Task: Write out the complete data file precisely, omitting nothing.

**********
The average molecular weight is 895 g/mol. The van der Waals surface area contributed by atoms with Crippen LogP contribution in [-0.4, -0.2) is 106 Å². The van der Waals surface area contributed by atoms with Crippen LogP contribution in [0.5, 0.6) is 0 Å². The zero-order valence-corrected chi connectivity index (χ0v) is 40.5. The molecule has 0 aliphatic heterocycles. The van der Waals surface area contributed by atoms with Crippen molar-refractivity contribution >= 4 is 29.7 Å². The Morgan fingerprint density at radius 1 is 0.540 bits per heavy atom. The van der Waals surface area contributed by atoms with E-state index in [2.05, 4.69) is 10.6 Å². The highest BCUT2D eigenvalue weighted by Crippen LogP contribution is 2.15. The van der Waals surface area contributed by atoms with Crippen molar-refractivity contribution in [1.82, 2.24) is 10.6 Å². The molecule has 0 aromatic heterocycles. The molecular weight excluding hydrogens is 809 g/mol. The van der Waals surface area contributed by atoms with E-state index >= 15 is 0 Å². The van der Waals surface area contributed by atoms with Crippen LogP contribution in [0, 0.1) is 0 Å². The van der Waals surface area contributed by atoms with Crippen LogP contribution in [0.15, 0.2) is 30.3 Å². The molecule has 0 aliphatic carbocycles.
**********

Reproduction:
The average molecular weight is 895 g/mol. The van der Waals surface area contributed by atoms with Crippen LogP contribution in [-0.4, -0.2) is 106 Å². The van der Waals surface area contributed by atoms with Crippen LogP contribution in [0.5, 0.6) is 0 Å². The zero-order valence-corrected chi connectivity index (χ0v) is 40.5. The molecule has 0 aliphatic heterocycles. The van der Waals surface area contributed by atoms with Crippen molar-refractivity contribution >= 4 is 29.7 Å². The Morgan fingerprint density at radius 1 is 0.540 bits per heavy atom. The van der Waals surface area contributed by atoms with E-state index in [2.05, 4.69) is 10.6 Å². The highest BCUT2D eigenvalue weighted by Crippen LogP contribution is 2.15. The van der Waals surface area contributed by atoms with Crippen molar-refractivity contribution in [1.82, 2.24) is 10.6 Å². The molecule has 0 aromatic heterocycles. The molecular weight excluding hydrogens is 809 g/mol. The van der Waals surface area contributed by atoms with E-state index >= 15 is 0 Å². The van der Waals surface area contributed by atoms with Crippen LogP contribution in [0, 0.1) is 0 Å². The van der Waals surface area contributed by atoms with Crippen LogP contribution in [0.15, 0.2) is 30.3 Å². The molecule has 0 aliphatic carbocycles.